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Thursday, July 16, 2009

Is Dr. David Schindler a Key Influence in Caritas in Veritate?


As was reading through the Encyclical I was struck by the echoes of the work of Dr. David L. Schindler in the text.

At first reading it may not seem to be all that critical of an insight that the pope is making, but on further reflection, the pope is making a significant step in the development of the social doctrine.

This is something new.

The "new" is this idea of the "logic of the unconditional gift", "gratuitousness" as a third way.

Compare what Benedict is saying about this (in sections III and IV) to David L. Schindler, especially in the book "Wealth, Poverty and Human Destiny" - in his chapter "'Homelessness' and Market Liberalism" he has a whole section on "Towards an Economy of Gift and Gratitude." This is the longest essay in the book and the most intellectually satisfying for its depth and realism in marshaling a critique of Market Liberalism. This idea of the "logic of unconditional gift" is a very deep anthropological argument that is ground shaking because (like the Theology of the Body) it is a foundational perspective.

The section begins:

"I come now to a critical turn in the argument. For the argument concerns not simply the ontological idea of wealth, however "realistic" we may now see that it is on its own terms, but the bearing of this idea on wealth in its specifically economic context, or on the nature of economic exchanges themselves. This requires that the ontological idea of wealth as a matter primarily of gift and gratitude be shown to carry its own way of producing and exchanging and possessing things. It must be shown that the things produced, exchanged, and possessed will themselves differ in their very character as things, depending on the extent to which their production, exchange, and possession is integrated into a grateful sense of reality as gift - that is, such that the things themselves take on the nature of gift."

If indeed, Benedict XVI is pointing to the work of Schindler, then it represents a very important magisterial judgement in the on-going debate about the Church and the Liberal Tradition, vis-a-vis economics, with the Catholic neo-conservatives (Whig Thomists) on the one side and the Communio School (Augustinian Thomists) on the other. Schindler is frequently debating Weigel, Novak, and Neuhaus' (RIP) thought on their interpretation of the Social Doctrine and capitalism.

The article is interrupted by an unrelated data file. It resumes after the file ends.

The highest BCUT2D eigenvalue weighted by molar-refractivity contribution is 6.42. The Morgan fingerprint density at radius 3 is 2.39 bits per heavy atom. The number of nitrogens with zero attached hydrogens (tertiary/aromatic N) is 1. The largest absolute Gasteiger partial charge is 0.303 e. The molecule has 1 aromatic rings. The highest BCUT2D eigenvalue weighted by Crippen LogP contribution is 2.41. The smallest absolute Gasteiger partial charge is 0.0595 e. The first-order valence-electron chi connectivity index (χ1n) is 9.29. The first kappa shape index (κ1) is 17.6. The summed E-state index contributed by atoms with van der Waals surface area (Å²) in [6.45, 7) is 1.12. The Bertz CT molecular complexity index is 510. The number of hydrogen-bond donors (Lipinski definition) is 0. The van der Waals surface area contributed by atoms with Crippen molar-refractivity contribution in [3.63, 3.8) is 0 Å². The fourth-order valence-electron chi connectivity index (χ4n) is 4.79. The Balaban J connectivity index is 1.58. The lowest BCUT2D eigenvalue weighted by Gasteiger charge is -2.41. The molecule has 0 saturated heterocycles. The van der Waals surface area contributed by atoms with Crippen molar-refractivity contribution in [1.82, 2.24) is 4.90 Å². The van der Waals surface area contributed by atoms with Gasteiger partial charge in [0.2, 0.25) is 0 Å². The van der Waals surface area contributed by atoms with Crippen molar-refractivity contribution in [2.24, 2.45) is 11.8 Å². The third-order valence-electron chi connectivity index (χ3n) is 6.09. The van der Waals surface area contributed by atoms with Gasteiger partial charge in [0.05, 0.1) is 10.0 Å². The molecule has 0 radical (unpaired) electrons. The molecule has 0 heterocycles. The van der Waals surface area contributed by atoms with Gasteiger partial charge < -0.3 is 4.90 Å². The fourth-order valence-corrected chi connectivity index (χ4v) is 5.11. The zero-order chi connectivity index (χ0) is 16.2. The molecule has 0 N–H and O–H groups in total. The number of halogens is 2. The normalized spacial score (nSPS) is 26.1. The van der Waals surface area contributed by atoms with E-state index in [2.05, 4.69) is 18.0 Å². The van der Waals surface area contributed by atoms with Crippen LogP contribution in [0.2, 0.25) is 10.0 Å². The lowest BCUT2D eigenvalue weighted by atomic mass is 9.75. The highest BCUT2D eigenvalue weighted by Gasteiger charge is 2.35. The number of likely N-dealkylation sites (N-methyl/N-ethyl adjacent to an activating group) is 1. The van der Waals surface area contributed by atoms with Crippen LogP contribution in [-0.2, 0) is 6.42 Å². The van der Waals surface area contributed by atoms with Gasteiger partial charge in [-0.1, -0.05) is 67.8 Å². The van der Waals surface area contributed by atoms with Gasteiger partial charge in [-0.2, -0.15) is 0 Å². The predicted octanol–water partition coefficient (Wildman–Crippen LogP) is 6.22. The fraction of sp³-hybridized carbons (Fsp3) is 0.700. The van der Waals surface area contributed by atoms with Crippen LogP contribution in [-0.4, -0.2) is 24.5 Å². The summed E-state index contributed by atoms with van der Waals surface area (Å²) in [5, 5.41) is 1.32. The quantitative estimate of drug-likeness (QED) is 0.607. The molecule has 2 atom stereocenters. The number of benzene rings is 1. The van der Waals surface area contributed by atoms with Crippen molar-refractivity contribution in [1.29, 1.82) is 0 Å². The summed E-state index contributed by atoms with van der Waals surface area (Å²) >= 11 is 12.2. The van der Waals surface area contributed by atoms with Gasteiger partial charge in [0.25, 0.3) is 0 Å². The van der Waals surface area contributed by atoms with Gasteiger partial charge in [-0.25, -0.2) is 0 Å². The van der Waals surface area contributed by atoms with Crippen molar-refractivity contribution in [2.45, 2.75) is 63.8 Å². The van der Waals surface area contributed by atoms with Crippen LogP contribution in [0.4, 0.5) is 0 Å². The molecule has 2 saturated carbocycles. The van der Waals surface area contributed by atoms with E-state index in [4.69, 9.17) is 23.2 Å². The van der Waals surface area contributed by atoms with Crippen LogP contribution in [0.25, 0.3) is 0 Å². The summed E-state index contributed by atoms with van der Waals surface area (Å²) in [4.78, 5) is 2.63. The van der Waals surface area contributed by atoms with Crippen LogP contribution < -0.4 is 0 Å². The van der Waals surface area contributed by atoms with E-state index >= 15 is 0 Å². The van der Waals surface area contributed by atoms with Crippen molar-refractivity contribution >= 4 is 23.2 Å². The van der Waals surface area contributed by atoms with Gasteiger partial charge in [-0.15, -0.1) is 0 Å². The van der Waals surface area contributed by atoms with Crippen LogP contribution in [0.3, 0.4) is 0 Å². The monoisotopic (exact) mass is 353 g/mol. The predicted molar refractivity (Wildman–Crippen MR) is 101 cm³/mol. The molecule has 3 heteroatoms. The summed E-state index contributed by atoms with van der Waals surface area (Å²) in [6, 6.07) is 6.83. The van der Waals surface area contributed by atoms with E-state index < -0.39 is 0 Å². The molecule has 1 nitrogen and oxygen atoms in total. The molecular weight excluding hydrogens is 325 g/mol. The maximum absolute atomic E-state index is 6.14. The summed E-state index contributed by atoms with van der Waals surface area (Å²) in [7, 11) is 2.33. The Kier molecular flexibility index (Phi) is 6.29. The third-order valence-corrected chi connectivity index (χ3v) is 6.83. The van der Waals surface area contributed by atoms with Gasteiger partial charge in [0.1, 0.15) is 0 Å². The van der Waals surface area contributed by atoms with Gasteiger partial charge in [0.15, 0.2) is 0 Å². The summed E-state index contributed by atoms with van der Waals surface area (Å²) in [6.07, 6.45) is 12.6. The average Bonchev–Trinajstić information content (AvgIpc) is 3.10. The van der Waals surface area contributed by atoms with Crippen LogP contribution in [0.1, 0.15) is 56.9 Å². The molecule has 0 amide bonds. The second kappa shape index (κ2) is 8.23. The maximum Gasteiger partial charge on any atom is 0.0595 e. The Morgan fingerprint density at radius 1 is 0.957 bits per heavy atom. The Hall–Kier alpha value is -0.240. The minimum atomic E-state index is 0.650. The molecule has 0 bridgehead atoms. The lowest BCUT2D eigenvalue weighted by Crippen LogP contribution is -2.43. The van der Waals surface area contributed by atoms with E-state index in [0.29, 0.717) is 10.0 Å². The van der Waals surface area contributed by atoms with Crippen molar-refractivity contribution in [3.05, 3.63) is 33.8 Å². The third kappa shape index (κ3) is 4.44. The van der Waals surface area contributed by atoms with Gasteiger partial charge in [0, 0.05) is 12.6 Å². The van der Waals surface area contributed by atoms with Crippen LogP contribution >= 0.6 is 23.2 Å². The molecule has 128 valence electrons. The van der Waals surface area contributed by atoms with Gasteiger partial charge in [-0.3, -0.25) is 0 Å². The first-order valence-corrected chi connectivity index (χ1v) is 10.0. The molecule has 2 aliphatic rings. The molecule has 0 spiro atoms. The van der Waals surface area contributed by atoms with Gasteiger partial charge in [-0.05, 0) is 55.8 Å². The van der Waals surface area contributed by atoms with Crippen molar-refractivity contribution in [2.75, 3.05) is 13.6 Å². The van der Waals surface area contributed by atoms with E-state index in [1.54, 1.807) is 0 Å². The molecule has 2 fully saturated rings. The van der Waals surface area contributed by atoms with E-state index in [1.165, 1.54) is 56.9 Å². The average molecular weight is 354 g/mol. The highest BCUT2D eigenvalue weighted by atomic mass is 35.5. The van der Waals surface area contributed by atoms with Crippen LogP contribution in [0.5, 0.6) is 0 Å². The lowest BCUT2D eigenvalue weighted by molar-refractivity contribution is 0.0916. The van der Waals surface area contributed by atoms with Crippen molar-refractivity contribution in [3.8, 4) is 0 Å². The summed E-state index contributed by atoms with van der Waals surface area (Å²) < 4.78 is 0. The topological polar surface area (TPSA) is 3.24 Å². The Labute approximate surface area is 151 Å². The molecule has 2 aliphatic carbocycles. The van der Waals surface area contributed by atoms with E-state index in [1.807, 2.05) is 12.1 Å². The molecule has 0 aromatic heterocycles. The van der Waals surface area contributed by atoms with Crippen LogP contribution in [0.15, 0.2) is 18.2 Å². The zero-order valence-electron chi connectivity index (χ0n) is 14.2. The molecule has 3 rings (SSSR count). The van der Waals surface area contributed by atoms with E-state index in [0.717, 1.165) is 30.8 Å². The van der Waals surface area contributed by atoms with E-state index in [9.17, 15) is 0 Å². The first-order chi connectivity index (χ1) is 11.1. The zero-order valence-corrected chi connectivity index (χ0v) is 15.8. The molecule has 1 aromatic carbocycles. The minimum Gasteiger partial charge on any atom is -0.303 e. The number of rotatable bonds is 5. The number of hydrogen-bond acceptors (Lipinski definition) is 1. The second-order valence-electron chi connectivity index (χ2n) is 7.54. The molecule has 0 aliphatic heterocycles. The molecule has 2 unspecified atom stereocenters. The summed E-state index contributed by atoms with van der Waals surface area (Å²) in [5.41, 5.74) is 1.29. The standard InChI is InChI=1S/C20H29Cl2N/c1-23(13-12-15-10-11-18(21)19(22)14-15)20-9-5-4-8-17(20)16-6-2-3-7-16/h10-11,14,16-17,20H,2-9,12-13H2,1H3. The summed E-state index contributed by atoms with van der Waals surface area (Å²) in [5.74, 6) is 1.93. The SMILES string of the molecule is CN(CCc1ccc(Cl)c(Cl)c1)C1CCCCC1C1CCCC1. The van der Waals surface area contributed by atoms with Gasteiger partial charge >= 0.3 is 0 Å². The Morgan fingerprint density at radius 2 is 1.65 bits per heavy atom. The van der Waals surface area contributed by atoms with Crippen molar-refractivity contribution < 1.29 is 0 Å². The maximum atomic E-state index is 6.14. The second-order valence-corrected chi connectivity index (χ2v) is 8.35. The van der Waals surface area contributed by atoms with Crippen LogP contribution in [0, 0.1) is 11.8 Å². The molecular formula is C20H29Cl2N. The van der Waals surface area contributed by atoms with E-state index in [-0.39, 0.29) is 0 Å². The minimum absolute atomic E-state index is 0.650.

Benedict's encyclical is not good news for Weigel or the First Things crowd, nor for The Acton Institute for that matter, but is it very good news for David L. Schindler, the John Paul II Institute, and Communio School of Thought (perhaps this is why Weigel has sort of trashed it and Acton is spinning it).

This is pretty important stuff, for an Economy of Gift requires that we acknowledge and respect the source, development and sustainability of Gratuity in society. The logic of gift, when fully reflected upon, leads to an approach to social, economic and political life that could be called "Distributist," or "The Familial Economy," or as Schindler calls it "A Marian Economy" (BTW, Here is a summary of a recent conference on the Distributist view on the Economic Crisis, it is worth reading).

There will be more on this in the coming weeks and months as the encyclical is unpacked, but you heard it here first. The work of Schindler is a key influence in this encyclical.

How important is this new idea? This is from Fr. Robert Barron and Fr. Fessio:

Fr. Robert Barron thinks this is new:

Another novum in this remarkable text is the Pope’s insistence that, alongside of the contractual logic of the marketplace (one gives in order to receive) and the legal logic of the political realm (one gives because one is obliged to give), there must be the logic of sheer gratuity (one gives simply because it is good to do so). Without this third element, both the economic and political devolve into something less than fully human.


Fr. Fessio seems to think so:

The inclusiveness of this integration is emphatically and perhaps surprisingly exemplified in paragraph 39. There, the Pope states that the "logic of the market and the logic of the state," i.e., free economic exchange with political oversight and restraint, are not enough to secure human flourishing. There must also be "solidarity in relations between citizens, participation and adherence, actions of gratuitousness" or, as he says in summary, "increasing openness, in a world context, to forms of economic activity marked by quotas of gratuitousness and communion." Pope Benedict insists on a "third economic factor" in addition to the market and the state: gratuitousness.


For further interest:

Here is a debate between Schindler and Bandow at ISI.

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